So what is the answer? Rosie and I have been trying to work this out for over a year and maybe today I had a good idea, I’d like your thoughts. We need to function together as friends, not just socialise with our friends. We need to find things we can do together, things that need to be done, not just for relaxation. I’d love it if a friend brought over their mountain of laundry to fold/iron while I did mine. (not that I know what an iron looks like, I’ll fold, he/she irons). What if we got together on a Sunday afternoon to cook the weeks meals? What if she helped me garden this week and I helped her next week? What if we took the dogs for a walk together or cleaned each others houses or fixed the broken (insert broken household fixture) together? What if our standard was functioning together, we had fun while we were at it, so then maybe, just maybe there might be more time in our day to go out for that coffee/drink/lunch/dinner etc?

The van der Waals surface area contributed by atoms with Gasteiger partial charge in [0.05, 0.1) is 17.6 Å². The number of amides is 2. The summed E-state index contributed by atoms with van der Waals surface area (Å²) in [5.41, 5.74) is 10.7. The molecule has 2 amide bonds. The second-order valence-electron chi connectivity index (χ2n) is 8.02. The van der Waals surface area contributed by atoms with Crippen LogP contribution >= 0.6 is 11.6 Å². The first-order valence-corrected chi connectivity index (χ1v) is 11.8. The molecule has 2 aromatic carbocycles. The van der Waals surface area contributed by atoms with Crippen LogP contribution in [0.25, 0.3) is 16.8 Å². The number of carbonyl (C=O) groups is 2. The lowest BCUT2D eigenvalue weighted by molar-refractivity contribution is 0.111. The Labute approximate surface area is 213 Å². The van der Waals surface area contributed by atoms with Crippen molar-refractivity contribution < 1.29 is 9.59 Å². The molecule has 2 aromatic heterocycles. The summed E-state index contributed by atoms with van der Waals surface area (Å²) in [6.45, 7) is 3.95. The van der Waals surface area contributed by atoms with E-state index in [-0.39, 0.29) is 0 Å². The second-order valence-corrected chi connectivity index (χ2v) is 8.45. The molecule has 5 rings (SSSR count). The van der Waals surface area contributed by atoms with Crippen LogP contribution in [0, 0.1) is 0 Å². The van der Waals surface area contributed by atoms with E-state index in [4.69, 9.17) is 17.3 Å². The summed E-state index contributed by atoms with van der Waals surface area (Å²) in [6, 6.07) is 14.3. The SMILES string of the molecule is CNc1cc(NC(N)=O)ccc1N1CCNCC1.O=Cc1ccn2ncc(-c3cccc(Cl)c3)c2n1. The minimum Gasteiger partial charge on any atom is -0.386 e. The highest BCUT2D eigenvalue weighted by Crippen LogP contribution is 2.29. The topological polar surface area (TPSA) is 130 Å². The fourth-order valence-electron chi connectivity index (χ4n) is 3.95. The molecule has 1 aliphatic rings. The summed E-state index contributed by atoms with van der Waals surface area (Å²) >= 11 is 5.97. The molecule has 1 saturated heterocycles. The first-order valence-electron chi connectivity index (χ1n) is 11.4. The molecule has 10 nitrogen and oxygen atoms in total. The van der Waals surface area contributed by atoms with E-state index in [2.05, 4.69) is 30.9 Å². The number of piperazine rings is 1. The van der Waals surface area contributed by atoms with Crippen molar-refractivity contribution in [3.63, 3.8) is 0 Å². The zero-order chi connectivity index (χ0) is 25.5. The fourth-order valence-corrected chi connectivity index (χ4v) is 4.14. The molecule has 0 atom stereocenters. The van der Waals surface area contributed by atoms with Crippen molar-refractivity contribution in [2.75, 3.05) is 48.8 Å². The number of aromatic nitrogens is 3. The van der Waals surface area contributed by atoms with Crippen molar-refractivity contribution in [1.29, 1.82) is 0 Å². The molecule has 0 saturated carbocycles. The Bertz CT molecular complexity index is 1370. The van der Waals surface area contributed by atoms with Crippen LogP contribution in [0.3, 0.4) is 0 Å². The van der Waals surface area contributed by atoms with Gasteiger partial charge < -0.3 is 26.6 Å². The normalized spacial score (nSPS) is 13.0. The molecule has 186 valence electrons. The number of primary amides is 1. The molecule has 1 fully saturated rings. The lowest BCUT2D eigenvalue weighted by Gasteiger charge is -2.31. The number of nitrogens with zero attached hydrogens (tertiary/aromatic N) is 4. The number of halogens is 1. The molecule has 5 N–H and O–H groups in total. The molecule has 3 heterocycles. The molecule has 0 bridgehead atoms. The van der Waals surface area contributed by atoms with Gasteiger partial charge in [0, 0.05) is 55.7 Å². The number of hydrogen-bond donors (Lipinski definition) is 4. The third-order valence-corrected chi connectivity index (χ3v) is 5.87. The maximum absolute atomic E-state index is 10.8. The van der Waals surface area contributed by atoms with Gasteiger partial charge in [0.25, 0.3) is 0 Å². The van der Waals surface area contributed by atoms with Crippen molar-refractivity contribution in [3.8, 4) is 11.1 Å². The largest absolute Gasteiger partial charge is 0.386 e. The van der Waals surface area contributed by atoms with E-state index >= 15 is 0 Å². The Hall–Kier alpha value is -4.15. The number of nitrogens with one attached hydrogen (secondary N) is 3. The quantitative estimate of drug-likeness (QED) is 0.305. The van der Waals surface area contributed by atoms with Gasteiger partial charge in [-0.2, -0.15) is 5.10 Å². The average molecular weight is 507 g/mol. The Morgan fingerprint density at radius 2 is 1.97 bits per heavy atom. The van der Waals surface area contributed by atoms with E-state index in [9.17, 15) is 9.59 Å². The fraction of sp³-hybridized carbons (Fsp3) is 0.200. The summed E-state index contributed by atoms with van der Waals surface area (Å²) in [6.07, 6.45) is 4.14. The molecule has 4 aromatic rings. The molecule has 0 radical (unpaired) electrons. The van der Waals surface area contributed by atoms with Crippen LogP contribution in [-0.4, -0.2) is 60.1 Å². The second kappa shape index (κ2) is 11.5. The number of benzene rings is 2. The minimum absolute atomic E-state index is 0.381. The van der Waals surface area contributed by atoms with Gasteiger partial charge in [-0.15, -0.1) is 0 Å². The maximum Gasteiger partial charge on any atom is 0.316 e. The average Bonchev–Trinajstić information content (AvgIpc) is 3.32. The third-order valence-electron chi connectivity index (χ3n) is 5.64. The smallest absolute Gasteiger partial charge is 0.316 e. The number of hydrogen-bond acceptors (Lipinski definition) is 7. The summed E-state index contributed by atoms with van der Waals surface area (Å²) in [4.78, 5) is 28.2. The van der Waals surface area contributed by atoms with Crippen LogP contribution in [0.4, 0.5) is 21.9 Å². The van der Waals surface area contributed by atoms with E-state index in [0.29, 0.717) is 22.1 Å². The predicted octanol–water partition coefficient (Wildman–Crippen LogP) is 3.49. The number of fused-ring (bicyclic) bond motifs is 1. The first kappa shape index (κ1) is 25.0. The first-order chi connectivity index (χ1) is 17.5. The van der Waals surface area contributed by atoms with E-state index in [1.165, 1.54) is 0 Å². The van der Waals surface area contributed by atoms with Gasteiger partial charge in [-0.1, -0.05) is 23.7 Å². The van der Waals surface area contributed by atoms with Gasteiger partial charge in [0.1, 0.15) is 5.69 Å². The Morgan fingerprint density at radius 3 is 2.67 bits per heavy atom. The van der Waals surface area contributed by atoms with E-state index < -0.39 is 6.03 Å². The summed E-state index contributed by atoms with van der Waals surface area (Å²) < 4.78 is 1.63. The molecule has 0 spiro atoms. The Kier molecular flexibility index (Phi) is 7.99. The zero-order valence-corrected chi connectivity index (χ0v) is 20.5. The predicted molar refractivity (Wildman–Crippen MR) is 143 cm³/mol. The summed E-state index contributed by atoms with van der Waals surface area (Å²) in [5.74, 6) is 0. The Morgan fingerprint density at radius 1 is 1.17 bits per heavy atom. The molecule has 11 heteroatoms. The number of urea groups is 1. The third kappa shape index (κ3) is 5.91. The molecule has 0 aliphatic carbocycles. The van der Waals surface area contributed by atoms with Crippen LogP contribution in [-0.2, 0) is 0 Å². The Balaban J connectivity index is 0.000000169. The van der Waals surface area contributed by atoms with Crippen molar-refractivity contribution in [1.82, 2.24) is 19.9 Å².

My beautiful, caring, kind friend Rosie who has spent the last year dreaming with me about how to bring women together never expected recently to find herself being a domestic violence survivor. She never expected him to turn on her like that. She never thought she’d have to cope with all the challenges of being a working single mum who now lived in fear, as well. Battling court systems and manipulation by her ex- years after the relationship had dissolved. I’ll admit, I didn’t see that coming for her either. Further proof that it can happen to anyone.